While we are huge proponents of outdoor fireplaces, fire puts and the like for enhancing your backyard, we want you to do so safely and make sure you adhere to all local fire codes. Taking the time to prep your outdoor space to ensure it’s safe and secure is an important part of being a responsible host and neighbor.
Location: Your fireplace should be at least 10 feet away from any structure or combustible surface. Always have people and pets sit at least 3 feet from any side that gets hot.
Weather: Always check the weather before attempting to start a fire. Avoid windy conditions that can blow embers.
Putting it Out: The best way to extinguish a fire is to take the ashes, spread them over a large surface area and let them cool down. Then, take a container of water and pour it over the ashes. Don’t go to bed or leave the area until you’re sure the fire has been fully extinguished because you never know when a stray ember might fly away. Always keep at least two buckets of water or a hose on hand in case of emergencies.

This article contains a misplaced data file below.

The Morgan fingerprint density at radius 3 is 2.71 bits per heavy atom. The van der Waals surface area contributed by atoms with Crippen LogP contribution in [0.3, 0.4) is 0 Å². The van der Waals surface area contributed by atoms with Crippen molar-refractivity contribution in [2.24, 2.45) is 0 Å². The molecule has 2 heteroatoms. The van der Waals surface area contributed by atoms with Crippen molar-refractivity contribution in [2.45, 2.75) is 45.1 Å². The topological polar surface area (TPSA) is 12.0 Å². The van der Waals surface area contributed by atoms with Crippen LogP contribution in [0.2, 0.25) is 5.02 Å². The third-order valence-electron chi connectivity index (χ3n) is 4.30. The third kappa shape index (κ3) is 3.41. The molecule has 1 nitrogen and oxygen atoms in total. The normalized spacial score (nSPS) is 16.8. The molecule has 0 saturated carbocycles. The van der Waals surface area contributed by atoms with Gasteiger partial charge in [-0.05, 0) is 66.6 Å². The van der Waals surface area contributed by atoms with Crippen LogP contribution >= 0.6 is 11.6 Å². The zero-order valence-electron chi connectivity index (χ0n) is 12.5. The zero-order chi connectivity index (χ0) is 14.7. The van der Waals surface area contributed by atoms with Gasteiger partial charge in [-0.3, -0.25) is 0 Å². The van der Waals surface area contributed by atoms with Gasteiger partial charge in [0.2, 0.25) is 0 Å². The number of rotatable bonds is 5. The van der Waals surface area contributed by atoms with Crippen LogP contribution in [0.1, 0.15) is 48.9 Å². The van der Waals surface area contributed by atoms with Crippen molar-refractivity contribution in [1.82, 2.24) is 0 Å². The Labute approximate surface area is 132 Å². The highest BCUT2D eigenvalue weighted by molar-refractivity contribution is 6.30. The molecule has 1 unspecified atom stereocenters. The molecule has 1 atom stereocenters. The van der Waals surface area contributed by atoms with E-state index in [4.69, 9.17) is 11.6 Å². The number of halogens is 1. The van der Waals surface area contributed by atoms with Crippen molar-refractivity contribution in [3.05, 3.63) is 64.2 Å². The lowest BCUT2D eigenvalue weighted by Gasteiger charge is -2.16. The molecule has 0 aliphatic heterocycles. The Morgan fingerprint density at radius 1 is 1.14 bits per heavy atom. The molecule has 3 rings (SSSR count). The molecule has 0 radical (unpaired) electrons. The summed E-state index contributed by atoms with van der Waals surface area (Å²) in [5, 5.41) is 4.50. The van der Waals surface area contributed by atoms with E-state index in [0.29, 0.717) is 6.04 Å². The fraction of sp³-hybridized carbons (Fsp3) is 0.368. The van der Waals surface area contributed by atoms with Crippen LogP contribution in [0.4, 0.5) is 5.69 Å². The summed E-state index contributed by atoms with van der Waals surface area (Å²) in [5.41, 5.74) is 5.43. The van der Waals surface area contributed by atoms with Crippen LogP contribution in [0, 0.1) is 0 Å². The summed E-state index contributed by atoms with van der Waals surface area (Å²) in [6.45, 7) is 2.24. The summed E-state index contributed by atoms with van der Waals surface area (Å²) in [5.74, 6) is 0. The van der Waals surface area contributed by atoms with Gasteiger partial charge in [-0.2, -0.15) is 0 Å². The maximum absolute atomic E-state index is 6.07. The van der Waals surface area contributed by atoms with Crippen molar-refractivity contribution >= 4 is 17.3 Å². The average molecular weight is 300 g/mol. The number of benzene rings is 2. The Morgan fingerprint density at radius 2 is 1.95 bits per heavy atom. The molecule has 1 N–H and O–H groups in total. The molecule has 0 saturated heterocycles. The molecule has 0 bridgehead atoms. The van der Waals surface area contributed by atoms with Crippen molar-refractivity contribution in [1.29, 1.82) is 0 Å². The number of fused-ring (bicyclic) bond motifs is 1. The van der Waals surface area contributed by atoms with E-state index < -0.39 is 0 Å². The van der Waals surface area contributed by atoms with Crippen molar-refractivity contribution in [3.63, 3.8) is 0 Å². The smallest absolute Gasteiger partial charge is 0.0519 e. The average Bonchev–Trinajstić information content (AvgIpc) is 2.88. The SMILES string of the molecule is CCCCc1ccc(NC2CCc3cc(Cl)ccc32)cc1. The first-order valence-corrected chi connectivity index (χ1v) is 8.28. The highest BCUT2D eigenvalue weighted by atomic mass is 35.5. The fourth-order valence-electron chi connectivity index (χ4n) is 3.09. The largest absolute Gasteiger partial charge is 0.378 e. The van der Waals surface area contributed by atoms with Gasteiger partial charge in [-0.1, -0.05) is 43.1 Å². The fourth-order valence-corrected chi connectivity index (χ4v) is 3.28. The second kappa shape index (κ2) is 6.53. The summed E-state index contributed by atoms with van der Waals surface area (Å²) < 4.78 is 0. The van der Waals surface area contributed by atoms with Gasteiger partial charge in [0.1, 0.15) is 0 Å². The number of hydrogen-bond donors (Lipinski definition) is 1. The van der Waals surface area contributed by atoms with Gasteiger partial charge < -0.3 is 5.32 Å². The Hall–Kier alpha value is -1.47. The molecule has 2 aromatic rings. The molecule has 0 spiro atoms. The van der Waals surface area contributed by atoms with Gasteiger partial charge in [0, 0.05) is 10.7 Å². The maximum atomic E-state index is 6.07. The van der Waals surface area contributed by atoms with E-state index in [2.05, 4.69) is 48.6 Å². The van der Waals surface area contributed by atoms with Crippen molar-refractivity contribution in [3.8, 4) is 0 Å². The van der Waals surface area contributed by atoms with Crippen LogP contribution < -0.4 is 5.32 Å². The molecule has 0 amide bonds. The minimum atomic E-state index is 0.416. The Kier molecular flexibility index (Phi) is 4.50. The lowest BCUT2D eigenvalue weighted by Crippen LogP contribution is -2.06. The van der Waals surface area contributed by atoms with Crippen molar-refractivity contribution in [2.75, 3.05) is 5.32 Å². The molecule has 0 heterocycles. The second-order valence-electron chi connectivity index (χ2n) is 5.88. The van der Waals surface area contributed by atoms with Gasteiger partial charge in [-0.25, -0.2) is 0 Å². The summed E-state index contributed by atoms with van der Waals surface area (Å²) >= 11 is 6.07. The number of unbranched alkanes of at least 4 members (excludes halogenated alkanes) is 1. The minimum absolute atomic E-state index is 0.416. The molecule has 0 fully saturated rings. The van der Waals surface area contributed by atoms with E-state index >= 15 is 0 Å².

Burn Bans: Always check your local burn bans and ordinances that might be in effect. Warm, dry climates like Colorado regularly institute temporary, yet mandatory fire bans when air quality may be degraded. These typically occur during fall and winter months and may last for a week or more.
Setup: Try to get a fireplace with a wide base, strong legs and heavy firebox for security. Always use a fire pad under a portable fireplace if you don’t have a stone, brick or concrete foundation. Never set a fireplace on a bare wooden deck.
Fuel: Don't burn trash, plastic or anything other than an intended fuel source as they may release toxic gases. Don’t overstuff the firebox. Always keep extra fuel stacked and stored at least 20 feet away.
Clean and maintain the fireplace regularly. Once a firebox begins to show signs of heavy rust, it is no longer safe to use.
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